(1933 - )
Philip Roth was born in Newark, New Jersey, on March 19th 1933. Roth grew up with his older brother, Sandy, in a Jewish, middle-class family. He began his literary career in college. He attended Rutgers University before receiving his B.A. at Bucknell and his M.A. from the University of Chicago. Then he served in the U.S. Army from 1955 to 1956, but he was discharged after an injury during his basic training period. Even as a soldier, he continued to write. He has taught English at a number of universities including, most recently, the University of Pennsylvania where he was writer-in-residence for fifteen years. Philip Roth's first book, Goodbye, Columbus and Five Short Stories, was published in 1959 and won the National Book Award for fiction. His last three books have won three major literary awards: Patrimony (1991) was the recipient of the National Book Critics Circle Award, Operation Shylock (1993) of the PEN/Faulkner Award, Sabbath's Theater (1995) of the National Book Award.Philip Roth now lives in Connecticut. In 2005, he became the third living American writer to have his work published in a comprehensive, definitive edition by the Library of America. The last of the eight volumes is scheduled for publication in 2013. Sometimes Roth views his own life as a part of his fiction. He has been married twice. In 1959, Roth married Margaret Martinson. The pair were estranged, but not divorced before her death in a car accident in 1968. He later married actress Claire Bloom. The pair separated around 1993 and divorced two years later. She wrote about their relationship in her memoir, Leaving a Doll's House. He announced that he was retiring from writing in 2012, but it is difficult to believe that this great man of letters will stay away from the printed word forever.
Goodbye, Columbus : 1959
It is the title of the first book published by Philip Roth, a collection of six stories. In addition to its title novella, set in New Jersey, Goodbye, Columbus contains the five short stories "The Conversion of the Jews," "Defender of the Faith," "Epstein," "You Can't Tell a Man by the Song He Sings," and "Eli, the Fanatic." Each story deals with the problems and concerns of second and third-generation assimilated American Jews as they leave the ethnic ghettos of their parents and grandparents and go on to college, the white-collar professions, and life in the suburbs.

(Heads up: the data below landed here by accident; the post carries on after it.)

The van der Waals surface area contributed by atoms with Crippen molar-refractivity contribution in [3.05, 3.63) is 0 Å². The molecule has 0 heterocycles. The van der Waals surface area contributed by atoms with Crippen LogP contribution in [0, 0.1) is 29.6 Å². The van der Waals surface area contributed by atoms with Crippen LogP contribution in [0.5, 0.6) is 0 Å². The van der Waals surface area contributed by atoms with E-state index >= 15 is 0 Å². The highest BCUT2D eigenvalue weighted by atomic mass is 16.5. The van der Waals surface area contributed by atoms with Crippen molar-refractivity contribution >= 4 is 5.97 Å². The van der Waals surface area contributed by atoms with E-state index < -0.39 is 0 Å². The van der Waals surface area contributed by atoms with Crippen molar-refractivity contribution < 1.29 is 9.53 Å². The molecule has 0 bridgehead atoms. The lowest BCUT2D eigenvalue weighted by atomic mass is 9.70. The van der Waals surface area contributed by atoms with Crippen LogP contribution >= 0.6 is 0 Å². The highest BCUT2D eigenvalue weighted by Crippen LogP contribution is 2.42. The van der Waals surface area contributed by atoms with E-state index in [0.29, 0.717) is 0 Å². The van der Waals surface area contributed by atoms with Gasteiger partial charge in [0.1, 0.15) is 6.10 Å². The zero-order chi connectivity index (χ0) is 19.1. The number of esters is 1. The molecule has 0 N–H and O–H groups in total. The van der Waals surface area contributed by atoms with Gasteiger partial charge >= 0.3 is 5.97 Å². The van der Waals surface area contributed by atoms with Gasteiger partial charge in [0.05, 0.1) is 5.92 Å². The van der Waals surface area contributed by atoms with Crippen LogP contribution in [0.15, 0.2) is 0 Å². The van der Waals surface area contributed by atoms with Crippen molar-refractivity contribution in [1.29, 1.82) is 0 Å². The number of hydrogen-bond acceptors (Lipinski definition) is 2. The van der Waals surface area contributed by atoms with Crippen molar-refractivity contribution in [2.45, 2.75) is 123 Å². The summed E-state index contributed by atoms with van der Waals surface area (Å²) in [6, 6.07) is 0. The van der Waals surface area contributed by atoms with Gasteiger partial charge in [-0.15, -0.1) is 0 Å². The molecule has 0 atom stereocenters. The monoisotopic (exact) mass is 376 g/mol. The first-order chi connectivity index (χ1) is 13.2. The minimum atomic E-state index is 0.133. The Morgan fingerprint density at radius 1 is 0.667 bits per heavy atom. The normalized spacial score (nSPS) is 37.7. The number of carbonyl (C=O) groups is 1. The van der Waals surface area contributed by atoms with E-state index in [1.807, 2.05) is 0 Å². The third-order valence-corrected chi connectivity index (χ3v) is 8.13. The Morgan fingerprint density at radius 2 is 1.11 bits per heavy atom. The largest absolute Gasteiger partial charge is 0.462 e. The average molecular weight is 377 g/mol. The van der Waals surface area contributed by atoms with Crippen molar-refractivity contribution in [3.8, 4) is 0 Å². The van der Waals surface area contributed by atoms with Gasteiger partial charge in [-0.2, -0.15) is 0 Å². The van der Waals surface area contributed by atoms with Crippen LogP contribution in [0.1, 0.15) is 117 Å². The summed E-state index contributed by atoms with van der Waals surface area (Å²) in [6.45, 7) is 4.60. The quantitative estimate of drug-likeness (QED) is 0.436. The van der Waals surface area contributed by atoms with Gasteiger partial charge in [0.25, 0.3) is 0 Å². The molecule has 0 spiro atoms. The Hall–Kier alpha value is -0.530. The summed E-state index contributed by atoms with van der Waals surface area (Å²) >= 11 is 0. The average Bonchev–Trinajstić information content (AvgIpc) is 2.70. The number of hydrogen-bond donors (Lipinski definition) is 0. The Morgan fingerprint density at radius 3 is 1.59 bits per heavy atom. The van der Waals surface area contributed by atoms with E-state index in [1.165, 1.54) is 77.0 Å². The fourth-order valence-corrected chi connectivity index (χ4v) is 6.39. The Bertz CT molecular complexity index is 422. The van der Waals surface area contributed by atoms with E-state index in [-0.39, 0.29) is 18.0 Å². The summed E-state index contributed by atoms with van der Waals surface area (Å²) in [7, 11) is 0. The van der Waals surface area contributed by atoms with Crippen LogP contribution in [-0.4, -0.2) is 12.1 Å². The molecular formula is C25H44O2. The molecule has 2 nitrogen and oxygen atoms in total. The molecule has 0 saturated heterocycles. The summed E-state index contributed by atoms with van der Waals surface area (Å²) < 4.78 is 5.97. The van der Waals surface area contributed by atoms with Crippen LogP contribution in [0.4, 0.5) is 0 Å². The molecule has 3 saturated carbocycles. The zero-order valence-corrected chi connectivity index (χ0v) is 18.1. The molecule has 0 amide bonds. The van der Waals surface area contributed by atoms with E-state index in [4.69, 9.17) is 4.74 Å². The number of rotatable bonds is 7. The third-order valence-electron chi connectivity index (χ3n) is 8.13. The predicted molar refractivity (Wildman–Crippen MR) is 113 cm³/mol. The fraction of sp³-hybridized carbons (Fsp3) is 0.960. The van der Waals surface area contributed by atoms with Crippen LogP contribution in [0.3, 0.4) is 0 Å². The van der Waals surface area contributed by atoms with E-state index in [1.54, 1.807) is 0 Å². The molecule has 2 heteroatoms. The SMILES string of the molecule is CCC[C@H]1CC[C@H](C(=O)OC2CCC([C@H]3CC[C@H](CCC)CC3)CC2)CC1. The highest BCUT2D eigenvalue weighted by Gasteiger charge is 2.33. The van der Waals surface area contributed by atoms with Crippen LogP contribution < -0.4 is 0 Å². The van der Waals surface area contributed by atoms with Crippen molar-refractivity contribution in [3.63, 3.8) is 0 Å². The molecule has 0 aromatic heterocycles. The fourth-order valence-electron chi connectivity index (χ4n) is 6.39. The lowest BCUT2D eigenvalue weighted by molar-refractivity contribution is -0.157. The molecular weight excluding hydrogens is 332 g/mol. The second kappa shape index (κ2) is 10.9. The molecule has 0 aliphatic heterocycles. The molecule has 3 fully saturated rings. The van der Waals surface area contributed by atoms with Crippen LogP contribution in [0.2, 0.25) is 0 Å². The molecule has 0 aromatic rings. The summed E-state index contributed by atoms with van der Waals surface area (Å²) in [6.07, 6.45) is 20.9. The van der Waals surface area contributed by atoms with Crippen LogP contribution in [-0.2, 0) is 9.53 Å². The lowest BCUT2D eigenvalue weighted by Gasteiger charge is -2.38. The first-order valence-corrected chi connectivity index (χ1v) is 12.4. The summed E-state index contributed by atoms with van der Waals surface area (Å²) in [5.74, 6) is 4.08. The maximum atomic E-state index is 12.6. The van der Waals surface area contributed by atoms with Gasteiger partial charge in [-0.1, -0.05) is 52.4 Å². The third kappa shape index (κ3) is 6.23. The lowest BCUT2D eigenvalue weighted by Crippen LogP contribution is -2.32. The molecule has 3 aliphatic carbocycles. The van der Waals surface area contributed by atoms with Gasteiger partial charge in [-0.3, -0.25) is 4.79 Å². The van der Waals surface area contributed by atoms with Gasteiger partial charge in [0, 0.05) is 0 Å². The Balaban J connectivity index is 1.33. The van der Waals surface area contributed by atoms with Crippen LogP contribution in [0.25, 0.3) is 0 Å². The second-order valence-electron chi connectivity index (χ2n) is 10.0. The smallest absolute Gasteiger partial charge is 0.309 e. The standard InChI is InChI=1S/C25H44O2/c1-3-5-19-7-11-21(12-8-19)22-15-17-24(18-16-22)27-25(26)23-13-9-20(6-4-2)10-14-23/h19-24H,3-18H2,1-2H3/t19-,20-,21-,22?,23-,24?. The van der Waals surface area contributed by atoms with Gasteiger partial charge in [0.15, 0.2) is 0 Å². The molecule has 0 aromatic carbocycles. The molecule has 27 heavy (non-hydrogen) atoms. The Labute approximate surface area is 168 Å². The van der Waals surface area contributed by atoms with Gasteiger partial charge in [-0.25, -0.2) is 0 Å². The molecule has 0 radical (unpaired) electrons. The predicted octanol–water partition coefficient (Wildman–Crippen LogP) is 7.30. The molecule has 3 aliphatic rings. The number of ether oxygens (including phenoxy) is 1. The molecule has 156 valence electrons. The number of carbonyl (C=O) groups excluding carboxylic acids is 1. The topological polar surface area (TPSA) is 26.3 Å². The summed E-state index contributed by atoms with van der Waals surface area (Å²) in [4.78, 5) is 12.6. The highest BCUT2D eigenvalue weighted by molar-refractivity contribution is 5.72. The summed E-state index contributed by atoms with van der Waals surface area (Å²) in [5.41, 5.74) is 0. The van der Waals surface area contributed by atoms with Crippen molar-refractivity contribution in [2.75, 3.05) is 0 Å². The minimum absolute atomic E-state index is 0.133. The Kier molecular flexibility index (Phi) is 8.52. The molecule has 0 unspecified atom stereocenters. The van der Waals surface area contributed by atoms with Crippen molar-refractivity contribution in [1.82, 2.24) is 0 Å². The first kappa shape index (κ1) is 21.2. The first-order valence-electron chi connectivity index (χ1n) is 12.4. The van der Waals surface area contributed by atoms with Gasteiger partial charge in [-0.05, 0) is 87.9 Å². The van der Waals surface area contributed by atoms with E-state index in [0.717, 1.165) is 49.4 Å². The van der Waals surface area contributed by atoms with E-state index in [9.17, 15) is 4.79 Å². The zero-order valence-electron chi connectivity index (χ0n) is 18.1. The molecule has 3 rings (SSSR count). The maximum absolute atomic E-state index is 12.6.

The book was a critical success for Roth, winning the 1960 National Book Award and earning a name for him as a talented up-and-coming young writer. The book was not without controversy.
The title story of the collection, Goodbye, Columbus, is told from the point of view of the narrator, Neil Klugman. Neil is an intelligent graduate of Rutgers University who works in a low paying position in a library. He lives with his Aunt Gladys and Uncle Max in a working class neighbourhood of Newark. One summer, Neil meets and falls in love with Brenda Patimkin, a student at Radcliffe College who is from a wealthy family living in the affluent suburb of Short Hills. The novella explores the level of classism which afflicts the relationship, despite the fact that Brenda's father, Ben, is from the same environment as Neil. The issue of assimilation is intrinsic to the classism as well, since Brenda is much more assimilated than Neil. The title, Goodbye, Columbus refers to a record Brenda's brother listens to about his years as an athlete at The Ohio State University. As the book proceeds, Neil finds that their relationship is falling apart. It is finally realized that Neil and Brenda's relationship is not based on love but lust. Thus, the title may be seen as a metaphor for Neil saying goodbye to the affluent, assimilated world of the Patimkins. The title story of the novella was made into the 1969 film, Goodbye, Columbus, with Ali MacGraw and Richard Benjamin.